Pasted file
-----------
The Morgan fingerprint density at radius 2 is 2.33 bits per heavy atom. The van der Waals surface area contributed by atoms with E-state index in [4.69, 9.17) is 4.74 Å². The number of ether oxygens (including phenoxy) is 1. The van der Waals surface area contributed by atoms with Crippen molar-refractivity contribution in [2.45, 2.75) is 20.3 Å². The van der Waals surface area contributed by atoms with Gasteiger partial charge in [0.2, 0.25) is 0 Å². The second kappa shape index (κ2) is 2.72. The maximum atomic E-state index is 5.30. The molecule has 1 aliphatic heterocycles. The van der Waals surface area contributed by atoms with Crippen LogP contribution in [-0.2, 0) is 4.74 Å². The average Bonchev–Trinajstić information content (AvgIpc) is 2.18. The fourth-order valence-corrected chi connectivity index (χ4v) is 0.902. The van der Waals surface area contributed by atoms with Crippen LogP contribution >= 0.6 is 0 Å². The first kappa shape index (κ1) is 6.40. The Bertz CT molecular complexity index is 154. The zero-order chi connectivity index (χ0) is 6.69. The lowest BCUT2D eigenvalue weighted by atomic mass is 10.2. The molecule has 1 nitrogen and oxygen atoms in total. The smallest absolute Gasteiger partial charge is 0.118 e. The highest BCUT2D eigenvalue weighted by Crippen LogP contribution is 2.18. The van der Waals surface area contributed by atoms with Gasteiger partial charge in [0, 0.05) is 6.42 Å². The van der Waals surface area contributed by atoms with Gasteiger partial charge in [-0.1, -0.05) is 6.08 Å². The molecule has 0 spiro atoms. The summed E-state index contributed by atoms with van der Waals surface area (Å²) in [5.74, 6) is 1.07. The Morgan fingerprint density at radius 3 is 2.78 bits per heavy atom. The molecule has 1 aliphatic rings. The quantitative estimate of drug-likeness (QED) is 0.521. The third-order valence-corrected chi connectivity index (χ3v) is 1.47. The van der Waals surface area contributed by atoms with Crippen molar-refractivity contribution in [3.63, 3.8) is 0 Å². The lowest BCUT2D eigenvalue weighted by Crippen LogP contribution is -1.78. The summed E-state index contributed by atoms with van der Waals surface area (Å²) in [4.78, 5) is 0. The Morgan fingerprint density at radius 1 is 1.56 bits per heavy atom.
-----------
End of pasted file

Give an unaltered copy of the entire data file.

The Morgan fingerprint density at radius 2 is 2.33 bits per heavy atom. The van der Waals surface area contributed by atoms with E-state index in [4.69, 9.17) is 4.74 Å². The number of ether oxygens (including phenoxy) is 1. The van der Waals surface area contributed by atoms with Crippen molar-refractivity contribution in [2.45, 2.75) is 20.3 Å². The van der Waals surface area contributed by atoms with Gasteiger partial charge in [0.2, 0.25) is 0 Å². The second kappa shape index (κ2) is 2.72. The maximum atomic E-state index is 5.30. The molecule has 1 aliphatic heterocycles. The van der Waals surface area contributed by atoms with Crippen LogP contribution in [-0.2, 0) is 4.74 Å². The average Bonchev–Trinajstić information content (AvgIpc) is 2.18. The fourth-order valence-corrected chi connectivity index (χ4v) is 0.902. The van der Waals surface area contributed by atoms with Crippen LogP contribution >= 0.6 is 0 Å². The first kappa shape index (κ1) is 6.40. The Bertz CT molecular complexity index is 154. The zero-order chi connectivity index (χ0) is 6.69. The lowest BCUT2D eigenvalue weighted by atomic mass is 10.2. The molecule has 1 nitrogen and oxygen atoms in total. The smallest absolute Gasteiger partial charge is 0.118 e. The highest BCUT2D eigenvalue weighted by Crippen LogP contribution is 2.18. The van der Waals surface area contributed by atoms with Gasteiger partial charge in [0, 0.05) is 6.42 Å². The van der Waals surface area contributed by atoms with Gasteiger partial charge in [-0.1, -0.05) is 6.08 Å². The molecule has 0 spiro atoms. The summed E-state index contributed by atoms with van der Waals surface area (Å²) in [5.74, 6) is 1.07. The Morgan fingerprint density at radius 3 is 2.78 bits per heavy atom. The molecule has 1 aliphatic rings. The quantitative estimate of drug-likeness (QED) is 0.521. The third-order valence-corrected chi connectivity index (χ3v) is 1.47. The van der Waals surface area contributed by atoms with Crippen molar-refractivity contribution in [3.63, 3.8) is 0 Å². The lowest BCUT2D eigenvalue weighted by Crippen LogP contribution is -1.78. The summed E-state index contributed by atoms with van der Waals surface area (Å²) in [4.78, 5) is 0. The Morgan fingerprint density at radius 1 is 1.56 bits per heavy atom.